Wettenhalls Express severed to save group


Warrnambool office also goes as 126 employees lose their jobs and entitlements in eastern states and South Australia

January 29, 2013

Receivers Ferrier Hodgson will close Wettenhalls Express to allow the remaining parts of the group
to find a buyer or buyers.

The group’s Warrnambool office will also close.

There will be 126 redundancies with worker entitlements to be picked up by the Fair Entitlements Guarantee.

The breakdown of job losses is: Laverton 63, Warrnambool 27, Yennora 15, Rocklea 11, Gillman eight, Lara two.

"Unfortunately, as a result of our investigations over the weekend, it has become clear that there is no option but to close the Express business and the Warrnambool office," Brendan Richards, one of two receivers and managers, says.

"The Express business operated in a low-margin, highly competitive environment where it provided a fairly generic offering.

"With depressed transport volumes being experienced across the industry, it became impossible to maintain the viability of the business."

Transport Workers Union Victoria/Tasmania Branch Secretary Wayne Mader says the move will impact on, and the union will support, the 42 Victorian
unionised employees, including 34 drivers, involved.

He believes the receivers are more optimistic about selling the rest of the group.

Prospective buyers have just three days to get their expressions of interest in.

Earlier, Ferrier Hodgson nominated Friday as the deadline for the group.

This
is just before the week starting next Monday in which BDO Chartered Accountants voluntary administrators Luke Targett, Rachel Burdett-Baker and Dennis Turner expect to conduct the first creditors’ meeting.

In a circular to subcontractors on Sunday, the other Ferrier Hodgson receiver and manager, George Georges, says his firm would look to a trade sale as providing "the best prospect of future work for Wettenhalls Group subcontractors and employees".

Backing up an earlier statement that it would be business as usual while an "urgent assessment" was made of the group’s financial position and future, terms and conditions would continue unchanged and accounts would be paid in accordance with usual terms of credit or those agreed with the receivers.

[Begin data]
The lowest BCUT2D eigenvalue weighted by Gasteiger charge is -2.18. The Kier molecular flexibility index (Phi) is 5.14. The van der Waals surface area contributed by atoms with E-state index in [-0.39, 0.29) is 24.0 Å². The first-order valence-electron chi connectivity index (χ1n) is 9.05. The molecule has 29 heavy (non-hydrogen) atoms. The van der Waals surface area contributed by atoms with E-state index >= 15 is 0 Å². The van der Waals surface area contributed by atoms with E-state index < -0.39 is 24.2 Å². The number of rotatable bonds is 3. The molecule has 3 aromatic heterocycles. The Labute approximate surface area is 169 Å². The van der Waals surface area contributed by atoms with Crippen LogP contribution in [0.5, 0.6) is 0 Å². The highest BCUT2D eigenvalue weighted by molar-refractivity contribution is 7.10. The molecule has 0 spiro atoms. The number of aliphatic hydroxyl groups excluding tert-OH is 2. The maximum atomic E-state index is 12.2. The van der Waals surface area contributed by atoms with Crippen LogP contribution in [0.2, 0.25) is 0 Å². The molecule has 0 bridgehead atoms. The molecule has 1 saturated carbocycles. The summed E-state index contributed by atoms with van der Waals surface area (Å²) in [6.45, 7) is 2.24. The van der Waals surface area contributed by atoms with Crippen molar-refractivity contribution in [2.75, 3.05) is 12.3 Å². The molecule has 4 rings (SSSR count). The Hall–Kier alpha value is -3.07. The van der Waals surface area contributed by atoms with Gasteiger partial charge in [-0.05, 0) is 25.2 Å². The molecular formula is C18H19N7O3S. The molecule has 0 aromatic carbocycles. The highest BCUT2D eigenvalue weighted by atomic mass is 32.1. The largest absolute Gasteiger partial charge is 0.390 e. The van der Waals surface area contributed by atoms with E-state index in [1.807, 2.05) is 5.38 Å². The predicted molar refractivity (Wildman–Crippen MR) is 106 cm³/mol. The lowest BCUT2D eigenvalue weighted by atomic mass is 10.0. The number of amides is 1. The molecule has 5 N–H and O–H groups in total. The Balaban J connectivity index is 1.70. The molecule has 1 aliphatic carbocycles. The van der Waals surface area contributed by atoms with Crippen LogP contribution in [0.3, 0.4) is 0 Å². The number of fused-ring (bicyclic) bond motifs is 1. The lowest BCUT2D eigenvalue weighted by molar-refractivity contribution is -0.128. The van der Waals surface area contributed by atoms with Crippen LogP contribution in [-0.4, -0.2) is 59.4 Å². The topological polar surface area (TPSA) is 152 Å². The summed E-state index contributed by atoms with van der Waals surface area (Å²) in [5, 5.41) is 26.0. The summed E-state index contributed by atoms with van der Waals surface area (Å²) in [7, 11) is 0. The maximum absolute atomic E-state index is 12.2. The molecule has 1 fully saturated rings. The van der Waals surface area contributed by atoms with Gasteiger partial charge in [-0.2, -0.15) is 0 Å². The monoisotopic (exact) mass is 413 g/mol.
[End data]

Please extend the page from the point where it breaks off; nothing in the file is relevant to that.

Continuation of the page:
The group’s subsidiaries were named as Logistics Group Investments, Wettenhalls Group Logistics Amezdroz & Son and Wildan Transport.

Separately, Georges told employees on Sunday that a sales process for the business as a going concern had started before Ferrier Hodgson had been appointed.

He asked employees to secure assets against theft and not allow customers to recover stock without the receiver’s "express permission".

The expressions of interest invitation notes the group’s control of eight sites, a fleet of over 180 trucks and 300 trailers, client base of 700 and turnover of more than $120 million in calendar year 2012, though BDO put the last figure at more than $130 million.

Sources with an understanding of the group say a sale of the group as a whole is likely to be complicated by debts and shortfalls involving suppliers, creditors, subcontractors, taxation and superannuation.

BP had no comment to make on speculation that it was owed $3 million.

Meanwhile, the Transport Worker’s Union’s New South Wales branch says that the closure of Wettenhalls Express at Yennora had cost work for 16 owner-drivers and eight employees at the Yennora site.

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